Since the liberalisation of the energy sector (particularly electricity), its constituent parts have received distinct treatments, leading some segments to be opened to competition while others have remained as regulated natural monopolies. This course introduces students to analyse the different parts of the energy sector from an economic perspective. In particular, it makes the students familiar with the models, modelling techniques, results, and applications of economic analysis to market competition and regulation of the energy markets and to the economics of energy resources, demand, and supply.


The structure of the course is as follows:

  • Introduction to Microeconomics: demand, industrial organisation, vertical relations/B2B (retail / wholesale), market power, market failures, economies of scale, externalities, natural monopol
  • Major energy sources, their uses, markets, and value chains: fossil fuels (oil, gas, coal), nuclear, renewables; electricity, transport
  • Microeconomics of energy use, energy demand, and energy supply
  • Economic analysis of domestic and international energy market structures: competitive, monopoly, oligopoly, cartel; liberalisation of the energy sector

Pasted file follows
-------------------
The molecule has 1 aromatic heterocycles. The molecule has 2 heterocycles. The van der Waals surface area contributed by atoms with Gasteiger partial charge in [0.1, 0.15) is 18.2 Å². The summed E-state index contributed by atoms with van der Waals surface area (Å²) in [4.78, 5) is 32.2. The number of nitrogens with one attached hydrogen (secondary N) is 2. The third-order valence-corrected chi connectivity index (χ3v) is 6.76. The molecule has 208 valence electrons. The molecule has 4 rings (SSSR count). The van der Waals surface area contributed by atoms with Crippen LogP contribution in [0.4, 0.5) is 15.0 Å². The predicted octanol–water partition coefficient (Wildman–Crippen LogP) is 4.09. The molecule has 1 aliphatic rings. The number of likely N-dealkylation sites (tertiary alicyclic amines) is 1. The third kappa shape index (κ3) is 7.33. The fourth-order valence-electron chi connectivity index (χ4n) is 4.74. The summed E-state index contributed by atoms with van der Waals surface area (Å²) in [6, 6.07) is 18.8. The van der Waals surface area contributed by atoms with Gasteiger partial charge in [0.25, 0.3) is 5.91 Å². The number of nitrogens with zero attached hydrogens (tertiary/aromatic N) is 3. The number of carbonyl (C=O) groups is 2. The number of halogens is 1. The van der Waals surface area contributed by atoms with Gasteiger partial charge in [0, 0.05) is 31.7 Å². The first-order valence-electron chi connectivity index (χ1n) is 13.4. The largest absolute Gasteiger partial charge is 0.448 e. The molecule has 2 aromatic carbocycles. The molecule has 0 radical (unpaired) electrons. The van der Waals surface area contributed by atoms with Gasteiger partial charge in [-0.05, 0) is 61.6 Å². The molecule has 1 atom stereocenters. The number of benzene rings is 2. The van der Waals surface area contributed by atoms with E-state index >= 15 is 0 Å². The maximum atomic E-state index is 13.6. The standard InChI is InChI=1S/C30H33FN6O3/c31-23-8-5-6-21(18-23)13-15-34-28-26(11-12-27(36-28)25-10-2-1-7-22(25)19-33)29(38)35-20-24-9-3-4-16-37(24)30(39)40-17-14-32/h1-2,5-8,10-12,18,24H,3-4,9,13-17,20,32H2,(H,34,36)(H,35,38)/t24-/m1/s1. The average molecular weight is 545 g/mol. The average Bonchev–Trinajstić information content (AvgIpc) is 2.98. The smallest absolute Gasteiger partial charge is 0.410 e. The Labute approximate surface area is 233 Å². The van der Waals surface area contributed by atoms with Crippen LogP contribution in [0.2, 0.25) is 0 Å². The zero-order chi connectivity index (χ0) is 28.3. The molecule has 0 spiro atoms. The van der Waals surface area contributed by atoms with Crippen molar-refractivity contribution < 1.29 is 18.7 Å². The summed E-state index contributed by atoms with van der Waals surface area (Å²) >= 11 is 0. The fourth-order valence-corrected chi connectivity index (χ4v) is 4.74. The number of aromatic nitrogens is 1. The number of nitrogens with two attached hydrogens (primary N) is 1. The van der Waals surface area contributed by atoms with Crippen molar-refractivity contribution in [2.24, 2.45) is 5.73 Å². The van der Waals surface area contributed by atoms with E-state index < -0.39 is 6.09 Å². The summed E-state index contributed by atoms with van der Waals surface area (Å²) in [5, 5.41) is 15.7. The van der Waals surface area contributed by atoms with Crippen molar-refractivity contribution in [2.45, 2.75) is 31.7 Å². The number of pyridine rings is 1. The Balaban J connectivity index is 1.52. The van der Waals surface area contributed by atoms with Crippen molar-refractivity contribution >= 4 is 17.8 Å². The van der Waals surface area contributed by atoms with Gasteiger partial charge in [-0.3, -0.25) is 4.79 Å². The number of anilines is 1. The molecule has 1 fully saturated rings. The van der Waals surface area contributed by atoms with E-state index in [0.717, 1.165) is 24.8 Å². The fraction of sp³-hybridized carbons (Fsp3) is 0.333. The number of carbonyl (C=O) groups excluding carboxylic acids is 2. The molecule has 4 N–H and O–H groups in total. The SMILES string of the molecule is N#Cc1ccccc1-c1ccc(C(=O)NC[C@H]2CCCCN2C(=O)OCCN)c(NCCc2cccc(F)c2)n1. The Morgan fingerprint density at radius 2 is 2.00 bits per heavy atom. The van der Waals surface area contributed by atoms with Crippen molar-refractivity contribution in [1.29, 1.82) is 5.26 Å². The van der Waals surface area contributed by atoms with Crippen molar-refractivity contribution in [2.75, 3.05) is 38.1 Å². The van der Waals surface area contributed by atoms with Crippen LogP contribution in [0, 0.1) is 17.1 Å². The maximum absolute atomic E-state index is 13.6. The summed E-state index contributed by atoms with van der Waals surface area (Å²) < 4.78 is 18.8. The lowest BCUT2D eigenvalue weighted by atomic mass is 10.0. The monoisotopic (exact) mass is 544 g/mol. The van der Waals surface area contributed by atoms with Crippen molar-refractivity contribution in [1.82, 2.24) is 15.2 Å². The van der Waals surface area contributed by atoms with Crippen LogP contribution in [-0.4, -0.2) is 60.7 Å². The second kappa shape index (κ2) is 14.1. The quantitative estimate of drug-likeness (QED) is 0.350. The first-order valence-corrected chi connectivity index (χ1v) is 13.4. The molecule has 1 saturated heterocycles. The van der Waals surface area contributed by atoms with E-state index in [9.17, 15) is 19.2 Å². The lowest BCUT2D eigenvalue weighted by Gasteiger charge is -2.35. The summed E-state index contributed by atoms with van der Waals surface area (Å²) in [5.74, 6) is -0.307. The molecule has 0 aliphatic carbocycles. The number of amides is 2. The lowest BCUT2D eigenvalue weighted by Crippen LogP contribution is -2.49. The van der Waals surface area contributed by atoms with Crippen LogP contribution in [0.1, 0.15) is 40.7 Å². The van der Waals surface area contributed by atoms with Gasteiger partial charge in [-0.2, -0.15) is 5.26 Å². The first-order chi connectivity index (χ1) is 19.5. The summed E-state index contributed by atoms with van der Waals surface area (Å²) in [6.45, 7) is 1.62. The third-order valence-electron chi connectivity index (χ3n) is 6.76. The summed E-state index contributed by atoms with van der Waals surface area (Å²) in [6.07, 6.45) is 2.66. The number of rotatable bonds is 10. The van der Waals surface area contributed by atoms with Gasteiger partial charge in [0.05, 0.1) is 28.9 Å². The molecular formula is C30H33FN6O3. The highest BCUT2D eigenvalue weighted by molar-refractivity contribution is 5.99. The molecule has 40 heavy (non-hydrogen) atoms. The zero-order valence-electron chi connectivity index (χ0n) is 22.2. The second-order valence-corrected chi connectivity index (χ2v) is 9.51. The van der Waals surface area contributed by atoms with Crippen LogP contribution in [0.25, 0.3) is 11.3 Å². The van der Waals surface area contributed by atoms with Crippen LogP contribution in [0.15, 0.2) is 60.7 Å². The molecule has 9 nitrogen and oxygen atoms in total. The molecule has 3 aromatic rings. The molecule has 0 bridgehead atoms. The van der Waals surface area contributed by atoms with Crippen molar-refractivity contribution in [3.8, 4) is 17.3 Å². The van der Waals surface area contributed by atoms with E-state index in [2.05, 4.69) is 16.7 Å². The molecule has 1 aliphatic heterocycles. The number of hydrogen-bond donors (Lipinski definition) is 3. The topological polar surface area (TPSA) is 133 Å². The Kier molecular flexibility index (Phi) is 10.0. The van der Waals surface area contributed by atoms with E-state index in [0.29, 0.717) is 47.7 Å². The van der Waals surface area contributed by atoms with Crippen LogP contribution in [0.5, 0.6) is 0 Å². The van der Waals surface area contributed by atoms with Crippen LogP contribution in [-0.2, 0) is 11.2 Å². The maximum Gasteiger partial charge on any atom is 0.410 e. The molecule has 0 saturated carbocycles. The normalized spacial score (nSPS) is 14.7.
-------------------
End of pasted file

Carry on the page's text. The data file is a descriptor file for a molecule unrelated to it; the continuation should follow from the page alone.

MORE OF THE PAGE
• Energy efficiency and rebound effect
  • Economics of renewable energy sources, nonmarket valuation
  • Technology and innovation, support mechanisms
  • Economics and political economy of climate change, national policy, and international cooperation



This module is endorsed by the Copenhagen School of Energy Infrastructure (CSEI) at CBS and it is embedded in its overall strategy of research and education. CSEI is directly supported by the European Commission (DG Energy).

Description of the teaching methods
There will be lectures where students are expected to participate actively, and case-based seminars/lectures.
Feedback during the teaching period